An allostratigraphic approach to subdivide fine-grained sediments for urban planning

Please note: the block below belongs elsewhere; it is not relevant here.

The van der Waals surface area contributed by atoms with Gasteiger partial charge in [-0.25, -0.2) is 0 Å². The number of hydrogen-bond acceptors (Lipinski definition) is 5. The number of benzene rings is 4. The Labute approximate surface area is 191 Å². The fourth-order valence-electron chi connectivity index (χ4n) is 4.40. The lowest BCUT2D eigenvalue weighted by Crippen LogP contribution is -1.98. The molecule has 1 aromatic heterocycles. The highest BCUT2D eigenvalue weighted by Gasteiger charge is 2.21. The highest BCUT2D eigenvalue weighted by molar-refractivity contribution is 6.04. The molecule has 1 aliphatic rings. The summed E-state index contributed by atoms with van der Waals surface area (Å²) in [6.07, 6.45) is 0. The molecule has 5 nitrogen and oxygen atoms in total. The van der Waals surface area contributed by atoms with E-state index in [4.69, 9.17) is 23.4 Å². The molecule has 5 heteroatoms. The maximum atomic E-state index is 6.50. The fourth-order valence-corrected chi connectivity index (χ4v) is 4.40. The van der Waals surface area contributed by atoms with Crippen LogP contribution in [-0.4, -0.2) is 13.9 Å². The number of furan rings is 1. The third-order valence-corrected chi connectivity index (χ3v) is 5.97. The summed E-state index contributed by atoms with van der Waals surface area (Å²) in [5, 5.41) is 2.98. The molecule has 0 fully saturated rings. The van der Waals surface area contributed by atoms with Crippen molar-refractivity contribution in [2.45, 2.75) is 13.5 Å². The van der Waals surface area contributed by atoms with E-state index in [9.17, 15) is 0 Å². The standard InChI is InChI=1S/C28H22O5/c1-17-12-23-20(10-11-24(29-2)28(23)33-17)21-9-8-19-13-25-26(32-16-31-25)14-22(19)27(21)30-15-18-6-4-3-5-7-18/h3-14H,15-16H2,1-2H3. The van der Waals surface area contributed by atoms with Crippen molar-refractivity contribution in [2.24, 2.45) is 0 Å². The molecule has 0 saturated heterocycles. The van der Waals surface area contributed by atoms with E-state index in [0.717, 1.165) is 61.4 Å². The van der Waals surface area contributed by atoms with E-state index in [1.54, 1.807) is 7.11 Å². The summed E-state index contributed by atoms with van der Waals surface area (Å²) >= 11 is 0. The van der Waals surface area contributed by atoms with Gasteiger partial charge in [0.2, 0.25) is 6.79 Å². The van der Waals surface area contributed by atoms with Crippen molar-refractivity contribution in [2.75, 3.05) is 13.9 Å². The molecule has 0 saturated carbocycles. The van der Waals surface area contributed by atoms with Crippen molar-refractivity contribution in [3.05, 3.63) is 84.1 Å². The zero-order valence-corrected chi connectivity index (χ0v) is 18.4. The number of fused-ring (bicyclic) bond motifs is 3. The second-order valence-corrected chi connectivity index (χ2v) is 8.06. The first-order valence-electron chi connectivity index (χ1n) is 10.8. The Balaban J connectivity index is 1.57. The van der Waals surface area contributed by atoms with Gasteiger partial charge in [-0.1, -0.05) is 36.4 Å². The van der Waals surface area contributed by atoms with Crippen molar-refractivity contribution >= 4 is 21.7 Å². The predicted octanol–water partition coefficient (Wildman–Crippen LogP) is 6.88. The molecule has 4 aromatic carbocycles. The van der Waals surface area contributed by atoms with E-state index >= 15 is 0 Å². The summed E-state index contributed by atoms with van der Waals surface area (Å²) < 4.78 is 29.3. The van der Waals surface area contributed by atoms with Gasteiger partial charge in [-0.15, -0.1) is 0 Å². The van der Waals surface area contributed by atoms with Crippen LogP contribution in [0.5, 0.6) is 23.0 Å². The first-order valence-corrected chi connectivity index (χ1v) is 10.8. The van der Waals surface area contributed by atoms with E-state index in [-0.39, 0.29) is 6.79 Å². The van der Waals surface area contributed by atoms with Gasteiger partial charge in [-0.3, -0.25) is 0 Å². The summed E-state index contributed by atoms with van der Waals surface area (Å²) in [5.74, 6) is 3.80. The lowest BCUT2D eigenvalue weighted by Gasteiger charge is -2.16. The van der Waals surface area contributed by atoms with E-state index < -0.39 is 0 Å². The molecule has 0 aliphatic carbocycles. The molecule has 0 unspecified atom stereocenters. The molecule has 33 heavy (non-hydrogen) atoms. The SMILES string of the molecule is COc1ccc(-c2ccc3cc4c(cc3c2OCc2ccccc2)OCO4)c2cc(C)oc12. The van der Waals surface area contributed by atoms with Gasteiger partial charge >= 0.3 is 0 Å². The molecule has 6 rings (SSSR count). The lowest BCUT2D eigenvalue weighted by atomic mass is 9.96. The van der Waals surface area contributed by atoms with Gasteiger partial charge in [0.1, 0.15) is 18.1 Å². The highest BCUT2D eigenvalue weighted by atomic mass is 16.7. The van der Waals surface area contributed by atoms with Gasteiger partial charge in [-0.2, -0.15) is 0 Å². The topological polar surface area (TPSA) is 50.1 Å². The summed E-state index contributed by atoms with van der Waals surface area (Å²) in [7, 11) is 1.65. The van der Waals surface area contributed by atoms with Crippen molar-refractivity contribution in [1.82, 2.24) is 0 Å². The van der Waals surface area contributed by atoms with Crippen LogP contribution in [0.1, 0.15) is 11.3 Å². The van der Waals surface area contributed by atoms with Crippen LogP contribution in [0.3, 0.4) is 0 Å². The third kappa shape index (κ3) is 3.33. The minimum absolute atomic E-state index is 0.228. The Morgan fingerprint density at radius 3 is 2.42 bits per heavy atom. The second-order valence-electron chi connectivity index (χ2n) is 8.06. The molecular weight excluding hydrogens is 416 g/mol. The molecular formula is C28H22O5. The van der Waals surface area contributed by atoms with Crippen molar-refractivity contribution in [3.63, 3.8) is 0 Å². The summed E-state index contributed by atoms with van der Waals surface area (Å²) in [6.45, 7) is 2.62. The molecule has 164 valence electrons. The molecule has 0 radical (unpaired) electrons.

Fine-grained sediments in southern Finland were deposited during the retreat of the continental Fennoscandian ice-sheet at around 13,000 cal BP, leaving subsequent ice-contact deposits and postglacial lake and, finally, the modern brackish water Baltic Sea basin (BSB). As a result of the strong glacioisostatic land uplift of the region, these sediments today lie above sea-level in coastal Finland. The recent expansion of cities to locations where superficial sediments are more challenging for construction purposes has increased the need for comprehensive understanding of the properties and geometry of these fine-grained superficial deposits. Commonly used site-specific lithostratigraphical characteristics of clayey deposits run the risk of ambiguous correlation between sites because of different types of postglacial depositional settings. The present study applies an allostratigraphical approach to classify late- and postglacial clayey deposits using examples from four sedimentary basins in the vicinity of the city of Espoo along the southern coast of Finland. This entails a reinterpretation of 17 core logs collected during the period 2006–2009 and reported in earlier studies, combined with examination of five new cores collected in 2016 coupled with borehole measurements of resistivity-temperature and electrical resistivity tomography (ERT). Physical proxies and sediment characteristics demonstrate that grey postglacial lacustrine silty (Ancylus Lake) clay is truncated at the top by an undulating erosional surface (unconformity), which is covered by a silt to sand layer a few centimetres thick that has a gradual-bioturbated upper contact to the greenish-grey brackish water (Litorina Sea) mud. Sediments above and below the unconformity are intensely bioturbated, and black mottling of Fe-monosulphide is observed in the brackish water mud. Evidently, this unconformity is of high engineering-geological significance because the organic-rich brackish water mud has a poorer bearing capacity and higher abundance of sulphide minerals that form sulphuric acid upon oxidation. It is demonstrated that this unconformity is spatially well recognised and provides a key stratigraphic marker for wider and more accurate comparison between sites with fine-grained deposits in the Helsinki metropolitan area and potentially in other urban areas in the northern Baltic Sea region.